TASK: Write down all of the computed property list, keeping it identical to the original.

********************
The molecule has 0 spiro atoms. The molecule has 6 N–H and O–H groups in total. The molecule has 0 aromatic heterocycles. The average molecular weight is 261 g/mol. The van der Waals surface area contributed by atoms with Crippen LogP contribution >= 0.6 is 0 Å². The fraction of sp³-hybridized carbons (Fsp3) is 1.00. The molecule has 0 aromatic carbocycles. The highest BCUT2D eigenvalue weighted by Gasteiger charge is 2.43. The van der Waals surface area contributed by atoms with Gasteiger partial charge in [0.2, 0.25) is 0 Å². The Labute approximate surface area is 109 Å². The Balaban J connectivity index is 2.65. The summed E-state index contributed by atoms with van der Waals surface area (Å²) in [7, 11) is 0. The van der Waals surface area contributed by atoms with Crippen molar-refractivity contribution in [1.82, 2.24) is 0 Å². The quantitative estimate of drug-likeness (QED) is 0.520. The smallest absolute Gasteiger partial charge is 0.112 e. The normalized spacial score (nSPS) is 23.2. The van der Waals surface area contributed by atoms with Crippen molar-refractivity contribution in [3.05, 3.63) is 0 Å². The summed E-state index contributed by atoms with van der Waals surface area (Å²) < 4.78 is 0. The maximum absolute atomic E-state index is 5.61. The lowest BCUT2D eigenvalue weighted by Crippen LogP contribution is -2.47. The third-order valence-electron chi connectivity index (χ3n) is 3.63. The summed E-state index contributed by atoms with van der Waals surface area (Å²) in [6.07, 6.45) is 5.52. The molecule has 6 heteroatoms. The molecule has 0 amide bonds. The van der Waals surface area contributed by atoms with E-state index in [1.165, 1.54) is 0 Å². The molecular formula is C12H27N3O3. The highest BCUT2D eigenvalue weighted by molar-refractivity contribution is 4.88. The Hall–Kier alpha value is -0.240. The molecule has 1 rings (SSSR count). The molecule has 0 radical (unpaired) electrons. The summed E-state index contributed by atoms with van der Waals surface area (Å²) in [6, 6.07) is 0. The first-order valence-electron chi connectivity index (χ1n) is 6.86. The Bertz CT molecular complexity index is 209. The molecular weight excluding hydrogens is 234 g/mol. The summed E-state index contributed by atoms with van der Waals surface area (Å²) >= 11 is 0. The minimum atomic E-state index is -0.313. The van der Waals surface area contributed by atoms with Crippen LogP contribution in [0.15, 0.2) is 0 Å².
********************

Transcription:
The molecule has 0 spiro atoms. The molecule has 6 N–H and O–H groups in total. The molecule has 0 aromatic heterocycles. The average molecular weight is 261 g/mol. The van der Waals surface area contributed by atoms with Crippen LogP contribution >= 0.6 is 0 Å². The fraction of sp³-hybridized carbons (Fsp3) is 1.00. The molecule has 0 aromatic carbocycles. The highest BCUT2D eigenvalue weighted by Gasteiger charge is 2.43. The van der Waals surface area contributed by atoms with Gasteiger partial charge in [0.2, 0.25) is 0 Å². The Labute approximate surface area is 109 Å². The Balaban J connectivity index is 2.65. The summed E-state index contributed by atoms with van der Waals surface area (Å²) in [7, 11) is 0. The van der Waals surface area contributed by atoms with Crippen molar-refractivity contribution in [1.82, 2.24) is 0 Å². The quantitative estimate of drug-likeness (QED) is 0.520. The smallest absolute Gasteiger partial charge is 0.112 e. The normalized spacial score (nSPS) is 23.2. The van der Waals surface area contributed by atoms with Crippen molar-refractivity contribution in [3.05, 3.63) is 0 Å². The summed E-state index contributed by atoms with van der Waals surface area (Å²) < 4.78 is 0. The maximum absolute atomic E-state index is 5.61. The lowest BCUT2D eigenvalue weighted by Crippen LogP contribution is -2.47. The third-order valence-electron chi connectivity index (χ3n) is 3.63. The summed E-state index contributed by atoms with van der Waals surface area (Å²) in [6.07, 6.45) is 5.52. The molecule has 6 heteroatoms. The molecule has 0 amide bonds. The van der Waals surface area contributed by atoms with E-state index in [1.165, 1.54) is 0 Å². The molecular formula is C12H27N3O3. The highest BCUT2D eigenvalue weighted by molar-refractivity contribution is 4.88. The Hall–Kier alpha value is -0.240. The molecule has 1 rings (SSSR count). The molecule has 0 radical (unpaired) electrons. The summed E-state index contributed by atoms with van der Waals surface area (Å²) in [6, 6.07) is 0. The first-order valence-electron chi connectivity index (χ1n) is 6.86. The Bertz CT molecular complexity index is 209. The molecular weight excluding hydrogens is 234 g/mol. The summed E-state index contributed by atoms with van der Waals surface area (Å²) >= 11 is 0. The minimum atomic E-state index is -0.313. The van der Waals surface area contributed by atoms with Crippen LogP contribution in [0.15, 0.2) is 0 Å².